The ratio of molecular iodine to total iodine was determined as a function of the ratio of iodide anion to iodate anion in SGF (without pepsin). The following measurements were made to determine the presence of different iodine species: thiosulfate titratable iodine, potentiometric analysis of molecular iodine and ion selective electrode determination of iodide anion. It was found that essentially all of the input mass of iodine atoms was accounted for by measuring these three species. Triiodide and other polyiodides were calculated from the thiosulfate values and molecular iodine values. The ratio of molecular iodine to total iodine was determined by dividing the mass of molecular iodine by the sum of the mass of iodide, molecular iodine and triiodide.
The ratio by weight of iodide anion to iodate anion was varied from 0.5 to 8. It was observed that the ratio of molecular iodine to total iodine varied as shown in tabular form below.
__________________________________________________________________________Ratio of Molecular Iodine to Total Iodine as a Function of theIodide/Iodate Ratio (wt)__________________________________________________________________________Ratio iodide/iodate (wt) 0.5 1 2 3 4 5 6 7 8Ratio molecular iodine 0.52 0.72 0.89 0.97 0.92 0.76 0.65 0.56 0.50__________________________________________________________________________
Additional experimentation indicated that a weight ratio for the reactants, iodide and iodate, of about 0.78 (I- /IO3 -) yielded a ratio of molecular iodine to total iodine of 0.65.
Female Sprague-Dawley rats weighing 200-250 grams were purchased from Charles River Canada, Inc. (Quebec, Canada). Rats were treated exactly as described in Example 8 and were subjected to identical procedures with respect to perchlorate and estrogen dosing.
Each rat was dosed by gavage of an aqueous solution that contained sodium iodide and sodium iodate (5/1 molar ratio I- /IO3 -) such that essentially 100% of the administered iodide and iodate was converted into molecular iodine upon contact with the stomach fluids. Rats were dosed with molecular iodine once daily. Food was removed from the rats each morning and ten hours later, each rat was dosed with one of three concentrations 0.0010, 0.010 or 0.10 mg/kg of molecular iodine. A dose of iodide (100 ug/kg) was given to a control group of rats. The negative control consisted of rats which were dosed with tap water. At the end of 4 weeks rats were sacrificed and microscopic sections of the mammary gland tissues were stained with hematoxylin and eosin prior to being read by a pathologist. Mammary tissue was scored as described in Example 8.
Six groups of animals were examined: groups 1-3 received daily doses of one of three concentrations of molecular iodine; (4) received the normal diet without perchlorate treatment; (5) received the iodine deficient diet with a water gavage; and (6) received an iodine deficient diet and were dosed with iodide (100 ug/kg). All of the rats body weights were within the normal range throughout the study. The mammary tissue was graded for lobular hyperplasia, secretions, periductal fibrosis, and fibroadenomatous changes as described in Example 8. Microscopic fibroadenomata were identified in some samples and quantified. The results of this histological grading are shown below in tabular form.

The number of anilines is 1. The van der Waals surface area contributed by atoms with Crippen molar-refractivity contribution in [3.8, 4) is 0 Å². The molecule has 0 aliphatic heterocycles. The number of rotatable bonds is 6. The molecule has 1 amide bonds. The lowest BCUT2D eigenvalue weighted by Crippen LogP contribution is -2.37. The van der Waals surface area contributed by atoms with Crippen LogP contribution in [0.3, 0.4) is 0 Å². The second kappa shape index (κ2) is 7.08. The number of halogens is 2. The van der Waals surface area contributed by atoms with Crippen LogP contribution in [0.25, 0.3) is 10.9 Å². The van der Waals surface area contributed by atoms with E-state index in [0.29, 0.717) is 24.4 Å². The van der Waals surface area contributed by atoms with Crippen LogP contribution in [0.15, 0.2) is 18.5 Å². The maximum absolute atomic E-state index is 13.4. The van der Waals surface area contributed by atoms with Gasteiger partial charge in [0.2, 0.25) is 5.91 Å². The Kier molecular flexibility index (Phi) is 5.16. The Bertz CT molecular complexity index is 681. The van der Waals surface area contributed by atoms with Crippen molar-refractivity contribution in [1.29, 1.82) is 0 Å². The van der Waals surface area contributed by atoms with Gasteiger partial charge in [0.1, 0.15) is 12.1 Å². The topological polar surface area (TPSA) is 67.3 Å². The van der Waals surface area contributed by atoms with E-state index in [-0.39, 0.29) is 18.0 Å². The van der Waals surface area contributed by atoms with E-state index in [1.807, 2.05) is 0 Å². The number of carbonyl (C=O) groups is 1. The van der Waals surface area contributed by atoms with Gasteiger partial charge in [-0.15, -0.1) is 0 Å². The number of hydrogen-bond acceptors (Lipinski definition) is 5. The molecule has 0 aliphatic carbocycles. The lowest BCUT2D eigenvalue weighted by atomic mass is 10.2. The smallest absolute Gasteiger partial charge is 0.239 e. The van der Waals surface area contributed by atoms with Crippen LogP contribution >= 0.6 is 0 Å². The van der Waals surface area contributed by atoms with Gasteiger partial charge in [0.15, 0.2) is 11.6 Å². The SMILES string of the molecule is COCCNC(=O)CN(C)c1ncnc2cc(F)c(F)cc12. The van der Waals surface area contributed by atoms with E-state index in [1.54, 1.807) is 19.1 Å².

______________________________________Histologic Grading of Mammary Tissue Lobular hyper- Periductal Fibro-Treatment Group plasia Secretion fibrosis adenomata______________________________________Molecular Iodine 1 ug/kg 4.10 6/10 6/10 4/10Molecular Iodine 10 ug/kg 2/10 4/10 4/10 1/10Molecular Iodine 100 ug/kg 2/10 3/10 2/10 1/10Normal Diet 0/10 0/10 0/10 0/10Water Gavage 4/10 1/10 10/10 5/10Iodide Gavage 4/10 5/10 5/10 3/10______________________________________
Rats maintained on a normal diet did not exhibit clinically abnormal signs. As expected, rats on an iodine deficient diet that did not receive treatment (water gavage) presented mammary tissue whose histology is consistent with FBS. Daily treatment with iodide (100 ug/kg) did not substantially alleviate the formation of fibroadenomata. Daily treatment with molecular iodine at a concentration of 1 ug/kg did not substantially alleviate the formation of fibroadenomata and periductal fibrosis. Daily treatment with molecular iodine at a concentration of 10 and 100 ug/kg substantially reduced the formation of fibroadenomata and periductal fibrosis.
The invention is not to be construed as limited to the above examples. Other embodiments are within the scope of the following claims.
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|U.S. Classification||424/400, 424/439, 424/406, 424/488, 424/438, 424/464, 424/479, 424/484, 424/667, 424/442|
|International Classification||A61K45/06, A61P5/00, A61P1/04, A61K9/16, A61P15/14, A61P35/00, A61K33/18, A61P43/00, A61P15/00, A61K33/40, A61K9/20, A61K47/00|
|Cooperative Classification||A61K33/18, A61K9/2018, A61K9/1611, A61K33/40, A61K9/2009|
|European Classification||A61K33/40, A61K9/20H4B, A61K33/18, A61K9/20H2|